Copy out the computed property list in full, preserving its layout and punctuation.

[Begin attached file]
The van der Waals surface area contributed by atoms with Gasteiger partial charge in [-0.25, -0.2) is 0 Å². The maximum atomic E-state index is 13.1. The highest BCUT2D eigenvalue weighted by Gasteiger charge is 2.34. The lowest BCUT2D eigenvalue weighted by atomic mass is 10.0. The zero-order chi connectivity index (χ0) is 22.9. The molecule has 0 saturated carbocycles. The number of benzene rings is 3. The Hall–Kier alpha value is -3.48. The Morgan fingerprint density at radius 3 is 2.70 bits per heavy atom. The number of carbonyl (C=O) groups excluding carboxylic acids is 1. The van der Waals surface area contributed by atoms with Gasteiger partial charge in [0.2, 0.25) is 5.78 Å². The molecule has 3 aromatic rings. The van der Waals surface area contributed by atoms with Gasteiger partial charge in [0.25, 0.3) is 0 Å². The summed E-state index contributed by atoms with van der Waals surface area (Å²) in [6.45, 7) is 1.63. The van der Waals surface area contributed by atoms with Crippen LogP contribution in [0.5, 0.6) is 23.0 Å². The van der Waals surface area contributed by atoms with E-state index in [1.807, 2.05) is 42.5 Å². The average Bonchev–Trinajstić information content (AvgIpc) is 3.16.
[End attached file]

The van der Waals surface area contributed by atoms with Gasteiger partial charge in [-0.25, -0.2) is 0 Å². The maximum atomic E-state index is 13.1. The highest BCUT2D eigenvalue weighted by Gasteiger charge is 2.34. The lowest BCUT2D eigenvalue weighted by atomic mass is 10.0. The zero-order chi connectivity index (χ0) is 22.9. The molecule has 0 saturated carbocycles. The number of benzene rings is 3. The Hall–Kier alpha value is -3.48. The Morgan fingerprint density at radius 3 is 2.70 bits per heavy atom. The number of carbonyl (C=O) groups excluding carboxylic acids is 1. The van der Waals surface area contributed by atoms with Gasteiger partial charge in [0.2, 0.25) is 5.78 Å². The molecule has 3 aromatic rings. The van der Waals surface area contributed by atoms with Gasteiger partial charge in [0.25, 0.3) is 0 Å². The summed E-state index contributed by atoms with van der Waals surface area (Å²) in [6.45, 7) is 1.63. The van der Waals surface area contributed by atoms with Crippen LogP contribution in [0.5, 0.6) is 23.0 Å². The van der Waals surface area contributed by atoms with E-state index in [1.807, 2.05) is 42.5 Å². The average Bonchev–Trinajstić information content (AvgIpc) is 3.16.